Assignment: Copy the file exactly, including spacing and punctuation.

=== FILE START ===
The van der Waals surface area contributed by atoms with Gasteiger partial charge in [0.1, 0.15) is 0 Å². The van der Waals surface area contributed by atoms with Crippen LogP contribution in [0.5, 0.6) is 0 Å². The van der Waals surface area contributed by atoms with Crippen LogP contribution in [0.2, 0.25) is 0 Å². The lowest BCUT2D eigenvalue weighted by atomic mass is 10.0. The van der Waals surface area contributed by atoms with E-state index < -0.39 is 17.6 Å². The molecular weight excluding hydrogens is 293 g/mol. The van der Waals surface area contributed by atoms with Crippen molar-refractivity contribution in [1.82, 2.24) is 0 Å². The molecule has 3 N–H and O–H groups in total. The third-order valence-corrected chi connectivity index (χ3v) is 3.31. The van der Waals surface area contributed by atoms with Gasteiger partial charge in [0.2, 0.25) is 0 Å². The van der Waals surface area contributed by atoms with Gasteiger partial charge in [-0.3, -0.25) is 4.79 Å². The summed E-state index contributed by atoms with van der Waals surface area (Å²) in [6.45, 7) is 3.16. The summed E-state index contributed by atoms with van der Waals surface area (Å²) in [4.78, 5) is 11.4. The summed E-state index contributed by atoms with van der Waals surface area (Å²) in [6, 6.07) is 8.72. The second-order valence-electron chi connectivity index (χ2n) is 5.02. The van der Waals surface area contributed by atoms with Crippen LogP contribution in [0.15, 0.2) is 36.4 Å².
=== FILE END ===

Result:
The van der Waals surface area contributed by atoms with Gasteiger partial charge in [0.1, 0.15) is 0 Å². The van der Waals surface area contributed by atoms with Crippen LogP contribution in [0.5, 0.6) is 0 Å². The van der Waals surface area contributed by atoms with Crippen LogP contribution in [0.2, 0.25) is 0 Å². The lowest BCUT2D eigenvalue weighted by atomic mass is 10.0. The van der Waals surface area contributed by atoms with E-state index < -0.39 is 17.6 Å². The molecular weight excluding hydrogens is 293 g/mol. The van der Waals surface area contributed by atoms with Crippen molar-refractivity contribution in [1.82, 2.24) is 0 Å². The molecule has 3 N–H and O–H groups in total. The third-order valence-corrected chi connectivity index (χ3v) is 3.31. The van der Waals surface area contributed by atoms with Gasteiger partial charge in [0.2, 0.25) is 0 Å². The van der Waals surface area contributed by atoms with Gasteiger partial charge in [-0.3, -0.25) is 4.79 Å². The summed E-state index contributed by atoms with van der Waals surface area (Å²) in [6.45, 7) is 3.16. The summed E-state index contributed by atoms with van der Waals surface area (Å²) in [4.78, 5) is 11.4. The summed E-state index contributed by atoms with van der Waals surface area (Å²) in [6, 6.07) is 8.72. The second-order valence-electron chi connectivity index (χ2n) is 5.02. The van der Waals surface area contributed by atoms with Crippen LogP contribution in [0.15, 0.2) is 36.4 Å².